Thursday, April 30, 2009

A pearl beyond price

That is, an actual, bona-fide, THINKING Saudi Arabian.

Imagine: Actually giving credit to Western Civilization for most (if not all) of the comforts we enjoy today. To the expense of narrow-minded Islamist thought.

IN SAUDI ARABIA. The cradle of narrow-minded Islamist thought.

Please, God: Don't let him be killed. Let his ideas be fruitful, and multiply.

(via Covenant Zone)


Dag said...

You have a line above the comments box here as I type that reads: "what do you think?"

Well, what I think is that we should get together and come up with a blog named: "Shooting idiot anonymous commentators."

Always look forward to you stopping by. If ever you're short of fools slagging you, I've got a ton of comments directed at me that I'm more than happy to share with you. Unfortunately, read one, you've read 'em all.

Eowyn said...

Ha ha!

Dag, you'll perhaps never know how well you've helped me feel :)

"Shooting idiot anonymous commentators."


*Getting control of self*


*a ~kiss~ thrown your way~

Dag said...

What else do I think, now that you've asked?

Well, I think I love the rolling forested hills of Pennsylvania and the piebald farmscapes in full bloom and the tufted sandy shores and the smell of the air in the autumn when the harvest is in. I think I love the look of old brick-faced fine mansions with stone porte cocheres and shuttered windows and dormer roofs and English sunrise windows.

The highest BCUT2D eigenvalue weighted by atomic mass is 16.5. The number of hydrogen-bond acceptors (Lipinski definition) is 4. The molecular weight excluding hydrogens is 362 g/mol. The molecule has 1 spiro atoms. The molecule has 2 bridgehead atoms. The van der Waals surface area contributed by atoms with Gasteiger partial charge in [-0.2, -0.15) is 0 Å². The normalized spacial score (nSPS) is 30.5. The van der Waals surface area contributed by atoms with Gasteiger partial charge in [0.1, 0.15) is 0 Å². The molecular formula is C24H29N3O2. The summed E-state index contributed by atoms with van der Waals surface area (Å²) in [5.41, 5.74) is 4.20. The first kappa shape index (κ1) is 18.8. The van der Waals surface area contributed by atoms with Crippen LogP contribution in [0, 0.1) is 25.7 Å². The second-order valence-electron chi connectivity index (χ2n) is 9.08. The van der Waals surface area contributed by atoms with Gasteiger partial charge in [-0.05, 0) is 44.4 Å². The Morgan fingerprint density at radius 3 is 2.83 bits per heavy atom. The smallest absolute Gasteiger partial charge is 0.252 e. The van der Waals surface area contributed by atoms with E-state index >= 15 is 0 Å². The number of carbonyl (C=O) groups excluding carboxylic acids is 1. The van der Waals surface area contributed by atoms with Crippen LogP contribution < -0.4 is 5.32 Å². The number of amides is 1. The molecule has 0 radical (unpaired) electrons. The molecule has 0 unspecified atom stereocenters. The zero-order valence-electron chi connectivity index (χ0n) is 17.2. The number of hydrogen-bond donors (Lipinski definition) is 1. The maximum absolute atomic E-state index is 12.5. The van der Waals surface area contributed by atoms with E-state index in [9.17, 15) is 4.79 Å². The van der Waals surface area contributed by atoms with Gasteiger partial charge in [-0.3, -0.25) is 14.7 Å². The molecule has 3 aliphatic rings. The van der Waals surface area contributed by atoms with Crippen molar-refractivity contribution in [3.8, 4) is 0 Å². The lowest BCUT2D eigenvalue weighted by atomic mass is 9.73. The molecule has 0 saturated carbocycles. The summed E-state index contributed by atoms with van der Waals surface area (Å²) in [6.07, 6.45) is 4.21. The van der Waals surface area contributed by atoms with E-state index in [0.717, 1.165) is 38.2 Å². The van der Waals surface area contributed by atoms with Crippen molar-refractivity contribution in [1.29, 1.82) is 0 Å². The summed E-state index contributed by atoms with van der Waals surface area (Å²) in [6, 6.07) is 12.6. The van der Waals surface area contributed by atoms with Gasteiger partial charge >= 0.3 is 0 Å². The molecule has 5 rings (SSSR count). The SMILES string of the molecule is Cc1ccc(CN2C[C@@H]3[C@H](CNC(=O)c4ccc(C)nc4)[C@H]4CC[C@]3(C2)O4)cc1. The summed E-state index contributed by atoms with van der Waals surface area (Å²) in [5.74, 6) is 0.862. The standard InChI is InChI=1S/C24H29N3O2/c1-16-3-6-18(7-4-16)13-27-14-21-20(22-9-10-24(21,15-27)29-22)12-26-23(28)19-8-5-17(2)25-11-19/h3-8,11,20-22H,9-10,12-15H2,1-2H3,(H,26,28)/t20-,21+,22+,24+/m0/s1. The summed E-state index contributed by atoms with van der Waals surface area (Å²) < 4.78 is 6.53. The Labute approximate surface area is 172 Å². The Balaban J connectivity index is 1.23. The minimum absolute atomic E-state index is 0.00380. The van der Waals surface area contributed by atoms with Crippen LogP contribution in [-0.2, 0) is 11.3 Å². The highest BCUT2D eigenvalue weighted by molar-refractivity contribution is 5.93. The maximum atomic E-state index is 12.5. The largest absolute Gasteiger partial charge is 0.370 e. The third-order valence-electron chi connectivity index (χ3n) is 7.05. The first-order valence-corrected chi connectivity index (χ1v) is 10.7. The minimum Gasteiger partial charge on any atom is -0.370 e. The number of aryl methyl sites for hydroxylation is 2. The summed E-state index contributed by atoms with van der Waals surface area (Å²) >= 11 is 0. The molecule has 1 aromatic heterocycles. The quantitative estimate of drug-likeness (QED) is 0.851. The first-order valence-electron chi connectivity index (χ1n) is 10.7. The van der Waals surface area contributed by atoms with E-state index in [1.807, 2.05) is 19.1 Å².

Yeah, like my childhood memories of living a the trailer court in Idaho. But better. Way better.


Pennsylvania is lovely. That's what I think.

Eowyn said...

Pennsylvania is the land of promise for short-sighted and narrow-thinking Eastern Europeans.

Not that they ought not to have happiness. But, well, let's face it, they're not optimized for upward spiritual growth.

Still, they're us. And so I give them a break.

Dag said...

Less Penn, more sylvan?

I don't know the west of Pennsylvania at all, but the coast and the farms of the east are lovely. If the state had the Rockies and the Big Sky, the forests and the openness, then it'd be pretty nice.

There's a novel I haven't read and a movie I saw a few minutes of on tv, Red October, in which a Russian sailor wants to move to Montana to be a cowboy. Good move. It's the right place for Dostoyevskis and Herzens and Pushkins and those spirits who need a lot of space to be. Like Russia without the devastated culture and the brutal history and the Cossack memories of the Steppes.